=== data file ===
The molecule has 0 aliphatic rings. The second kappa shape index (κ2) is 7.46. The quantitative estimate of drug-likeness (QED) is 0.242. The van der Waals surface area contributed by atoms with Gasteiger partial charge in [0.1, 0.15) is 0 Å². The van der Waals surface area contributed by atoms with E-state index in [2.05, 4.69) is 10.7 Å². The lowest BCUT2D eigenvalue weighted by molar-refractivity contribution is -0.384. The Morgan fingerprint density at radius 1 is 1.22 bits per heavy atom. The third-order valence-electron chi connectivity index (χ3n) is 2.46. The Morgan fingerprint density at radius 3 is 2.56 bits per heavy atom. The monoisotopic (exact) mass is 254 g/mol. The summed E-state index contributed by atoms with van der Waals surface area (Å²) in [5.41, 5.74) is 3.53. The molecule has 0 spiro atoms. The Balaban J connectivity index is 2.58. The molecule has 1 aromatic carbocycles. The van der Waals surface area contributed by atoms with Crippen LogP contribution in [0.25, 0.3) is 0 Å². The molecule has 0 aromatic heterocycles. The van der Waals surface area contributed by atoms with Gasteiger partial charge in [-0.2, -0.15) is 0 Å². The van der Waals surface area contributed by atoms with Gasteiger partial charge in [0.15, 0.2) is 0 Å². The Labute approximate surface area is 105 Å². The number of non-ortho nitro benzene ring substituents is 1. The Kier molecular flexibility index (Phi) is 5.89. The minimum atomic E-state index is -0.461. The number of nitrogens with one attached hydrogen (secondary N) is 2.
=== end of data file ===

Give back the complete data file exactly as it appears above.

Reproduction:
The molecule has 0 aliphatic rings. The second kappa shape index (κ2) is 7.46. The quantitative estimate of drug-likeness (QED) is 0.242. The van der Waals surface area contributed by atoms with Gasteiger partial charge in [0.1, 0.15) is 0 Å². The van der Waals surface area contributed by atoms with E-state index in [2.05, 4.69) is 10.7 Å². The lowest BCUT2D eigenvalue weighted by molar-refractivity contribution is -0.384. The Morgan fingerprint density at radius 1 is 1.22 bits per heavy atom. The third-order valence-electron chi connectivity index (χ3n) is 2.46. The Morgan fingerprint density at radius 3 is 2.56 bits per heavy atom. The monoisotopic (exact) mass is 254 g/mol. The summed E-state index contributed by atoms with van der Waals surface area (Å²) in [5.41, 5.74) is 3.53. The molecule has 0 spiro atoms. The Balaban J connectivity index is 2.58. The molecule has 1 aromatic carbocycles. The van der Waals surface area contributed by atoms with Crippen LogP contribution in [0.25, 0.3) is 0 Å². The molecule has 0 aromatic heterocycles. The van der Waals surface area contributed by atoms with Gasteiger partial charge in [-0.2, -0.15) is 0 Å². The van der Waals surface area contributed by atoms with Gasteiger partial charge in [0.15, 0.2) is 0 Å². The Labute approximate surface area is 105 Å². The number of non-ortho nitro benzene ring substituents is 1. The Kier molecular flexibility index (Phi) is 5.89. The minimum atomic E-state index is -0.461. The number of nitrogens with one attached hydrogen (secondary N) is 2.